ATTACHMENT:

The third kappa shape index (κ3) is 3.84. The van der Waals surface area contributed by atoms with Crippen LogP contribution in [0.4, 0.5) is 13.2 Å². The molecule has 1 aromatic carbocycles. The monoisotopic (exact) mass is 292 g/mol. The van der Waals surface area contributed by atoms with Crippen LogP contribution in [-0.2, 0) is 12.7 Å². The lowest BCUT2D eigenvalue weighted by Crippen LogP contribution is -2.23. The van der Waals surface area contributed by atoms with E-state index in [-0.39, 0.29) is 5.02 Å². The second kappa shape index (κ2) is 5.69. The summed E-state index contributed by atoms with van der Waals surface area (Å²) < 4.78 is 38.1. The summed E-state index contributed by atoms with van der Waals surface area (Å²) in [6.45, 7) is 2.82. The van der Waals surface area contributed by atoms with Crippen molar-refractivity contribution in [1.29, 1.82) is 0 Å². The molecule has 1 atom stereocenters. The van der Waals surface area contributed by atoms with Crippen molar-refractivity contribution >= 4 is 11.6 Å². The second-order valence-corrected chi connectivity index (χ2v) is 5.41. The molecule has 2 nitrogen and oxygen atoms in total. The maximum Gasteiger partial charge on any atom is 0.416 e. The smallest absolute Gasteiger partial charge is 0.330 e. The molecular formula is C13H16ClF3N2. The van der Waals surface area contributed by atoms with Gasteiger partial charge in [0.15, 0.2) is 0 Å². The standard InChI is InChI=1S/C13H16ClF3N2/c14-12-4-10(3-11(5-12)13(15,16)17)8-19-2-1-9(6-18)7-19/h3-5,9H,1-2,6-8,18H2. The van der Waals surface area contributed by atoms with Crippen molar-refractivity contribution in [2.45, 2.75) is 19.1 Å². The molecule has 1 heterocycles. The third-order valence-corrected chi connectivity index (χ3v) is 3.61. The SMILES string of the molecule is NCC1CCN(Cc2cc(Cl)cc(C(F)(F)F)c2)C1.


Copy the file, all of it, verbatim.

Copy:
The third kappa shape index (κ3) is 3.84. The van der Waals surface area contributed by atoms with Crippen LogP contribution in [0.4, 0.5) is 13.2 Å². The molecule has 1 aromatic carbocycles. The monoisotopic (exact) mass is 292 g/mol. The van der Waals surface area contributed by atoms with Crippen LogP contribution in [-0.2, 0) is 12.7 Å². The lowest BCUT2D eigenvalue weighted by Crippen LogP contribution is -2.23. The van der Waals surface area contributed by atoms with E-state index in [-0.39, 0.29) is 5.02 Å². The second kappa shape index (κ2) is 5.69. The summed E-state index contributed by atoms with van der Waals surface area (Å²) < 4.78 is 38.1. The summed E-state index contributed by atoms with van der Waals surface area (Å²) in [6.45, 7) is 2.82. The van der Waals surface area contributed by atoms with Crippen molar-refractivity contribution in [1.29, 1.82) is 0 Å². The molecule has 1 atom stereocenters. The van der Waals surface area contributed by atoms with Crippen molar-refractivity contribution >= 4 is 11.6 Å². The second-order valence-corrected chi connectivity index (χ2v) is 5.41. The molecule has 2 nitrogen and oxygen atoms in total. The maximum Gasteiger partial charge on any atom is 0.416 e. The smallest absolute Gasteiger partial charge is 0.330 e. The molecular formula is C13H16ClF3N2. The van der Waals surface area contributed by atoms with Gasteiger partial charge in [0.15, 0.2) is 0 Å². The standard InChI is InChI=1S/C13H16ClF3N2/c14-12-4-10(3-11(5-12)13(15,16)17)8-19-2-1-9(6-18)7-19/h3-5,9H,1-2,6-8,18H2. The van der Waals surface area contributed by atoms with Crippen molar-refractivity contribution in [2.45, 2.75) is 19.1 Å². The molecule has 1 heterocycles. The third-order valence-corrected chi connectivity index (χ3v) is 3.61. The SMILES string of the molecule is NCC1CCN(Cc2cc(Cl)cc(C(F)(F)F)c2)C1.